If I could get a do-over on this one, I’d go asap in the morning when it opens (instead of 10am) and I’d rush up to the balcony and stand my ground until me and Alix got a decent shot of us. Remember, this courtyard and the building itself are very small spaces and can get crowded really quickly. I’d get there as early as possible to really make the most out of it, and I’m sure it would be a completely different experience.
PS. You can also visit Juliet’s tomb (slightly less romantic, slightly more morbid) and a combined ticket to see both will save you a fair amount of money too!
Out of all the things to do in Verona, this museum was probably my favourite. We stumbled upon it by chance at the end of the day, and decided to spend the last few hours getting in some culture time. Castelveccio Museum is actually a medieval castle-turned-museum, and dates back to the Scaliger dynasty in the middle ages. We paid for audioguides here as we didn’t want to miss anything, and we were really glad we did. It encouraged us to take our time and enjoy every little bit of the museum, plus a lot of descriptions weren’t written out fully in English and we probably would have missed a lot of info otherwise. Some of the rooms inside the castle still have details of the original wall to ceiling frescos, and it was really surreal walking from from to room of traditional medieval art. The gothic architecture of the building is stunning, but the real gem here is the the view from Castelvecchio Bridge.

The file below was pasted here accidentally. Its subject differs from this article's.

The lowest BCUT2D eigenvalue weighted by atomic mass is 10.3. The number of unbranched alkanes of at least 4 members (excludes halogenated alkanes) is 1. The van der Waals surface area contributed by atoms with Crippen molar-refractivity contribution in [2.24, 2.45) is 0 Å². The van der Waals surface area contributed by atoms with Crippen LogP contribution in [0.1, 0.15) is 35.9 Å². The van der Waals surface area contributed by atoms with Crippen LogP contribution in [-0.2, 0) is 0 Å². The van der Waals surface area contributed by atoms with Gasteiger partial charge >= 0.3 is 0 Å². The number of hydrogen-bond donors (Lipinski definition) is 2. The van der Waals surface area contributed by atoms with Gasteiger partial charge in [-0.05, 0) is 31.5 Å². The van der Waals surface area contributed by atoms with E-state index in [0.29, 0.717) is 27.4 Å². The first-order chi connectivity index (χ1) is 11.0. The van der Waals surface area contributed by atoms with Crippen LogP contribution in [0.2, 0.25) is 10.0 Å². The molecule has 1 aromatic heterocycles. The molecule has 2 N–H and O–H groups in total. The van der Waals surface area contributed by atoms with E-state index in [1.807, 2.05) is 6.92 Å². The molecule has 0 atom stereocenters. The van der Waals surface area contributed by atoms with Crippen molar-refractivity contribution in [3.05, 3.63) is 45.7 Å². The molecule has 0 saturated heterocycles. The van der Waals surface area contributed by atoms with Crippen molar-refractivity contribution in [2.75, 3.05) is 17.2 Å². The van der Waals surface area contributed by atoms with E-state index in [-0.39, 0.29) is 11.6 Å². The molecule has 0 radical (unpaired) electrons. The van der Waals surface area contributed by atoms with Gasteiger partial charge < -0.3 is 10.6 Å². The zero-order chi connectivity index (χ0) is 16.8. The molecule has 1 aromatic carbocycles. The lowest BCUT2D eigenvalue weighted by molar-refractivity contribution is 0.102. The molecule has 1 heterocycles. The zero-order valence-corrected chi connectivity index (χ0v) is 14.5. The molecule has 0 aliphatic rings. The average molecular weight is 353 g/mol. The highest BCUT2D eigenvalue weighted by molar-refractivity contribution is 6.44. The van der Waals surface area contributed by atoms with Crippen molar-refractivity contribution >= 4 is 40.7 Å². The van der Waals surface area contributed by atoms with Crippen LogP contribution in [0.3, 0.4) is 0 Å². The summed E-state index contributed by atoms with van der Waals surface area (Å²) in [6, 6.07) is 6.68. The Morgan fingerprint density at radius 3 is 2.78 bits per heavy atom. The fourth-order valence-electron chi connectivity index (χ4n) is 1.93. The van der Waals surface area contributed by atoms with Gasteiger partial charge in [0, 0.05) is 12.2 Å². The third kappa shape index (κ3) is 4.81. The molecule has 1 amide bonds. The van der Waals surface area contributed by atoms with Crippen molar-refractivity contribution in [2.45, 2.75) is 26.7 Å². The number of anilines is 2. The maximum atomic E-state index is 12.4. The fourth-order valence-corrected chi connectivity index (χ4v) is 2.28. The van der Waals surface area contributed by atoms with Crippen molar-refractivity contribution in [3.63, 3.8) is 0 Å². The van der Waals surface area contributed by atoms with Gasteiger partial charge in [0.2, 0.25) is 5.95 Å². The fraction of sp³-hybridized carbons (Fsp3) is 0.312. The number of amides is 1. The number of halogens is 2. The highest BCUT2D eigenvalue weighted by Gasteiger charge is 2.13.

BASILICA DI SAN ZENO MAGGIORE
& DUOMO DI VERONA
At midday, with the sun heavily beating down on our backs, our only real relief was in the cool shade inside the old Veronese churches. Luckily, the two that we chose to visit were absolutely gems and I would highly recommend going to visit both. One aspect that we absolutely loved about Verona was that all the audio guides were free. So you just need to pay an entry free (all proceeds go to the church) and grab an audio guide and go! Both are very different in their own way – The basilica is more traditional, whereas the cathedral has some of the most stunning art and architecture in the region.
Fun fact: Dante was inspired to write Paradiso whilst at Basilica di San Zeno Maggiore, some considering the the description of hell’s gate to be inspired by the bronze entrance at the church.
PIAZZA DELLE ERBE
If you’re less into history, maybe a browse in the many piazzas of Verona would be more up your street. Piazza Delle Erbe is arguably one of the most popular piazzas, and holds a market square in the centre. Here you can buy drinks, snacks, gifts and much more. The piazza itself is stunning so Alix and I grabbed some freshly squeezed OJ & sat in the shade to soak up the architecture. It’s surrounded by meandering streets, some of which are filled with boutique shops and others with family-fun pizzerias, the fun is in the exploring around the piazza for sure.
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How would you explore Verona?
What would be top on your to-do list?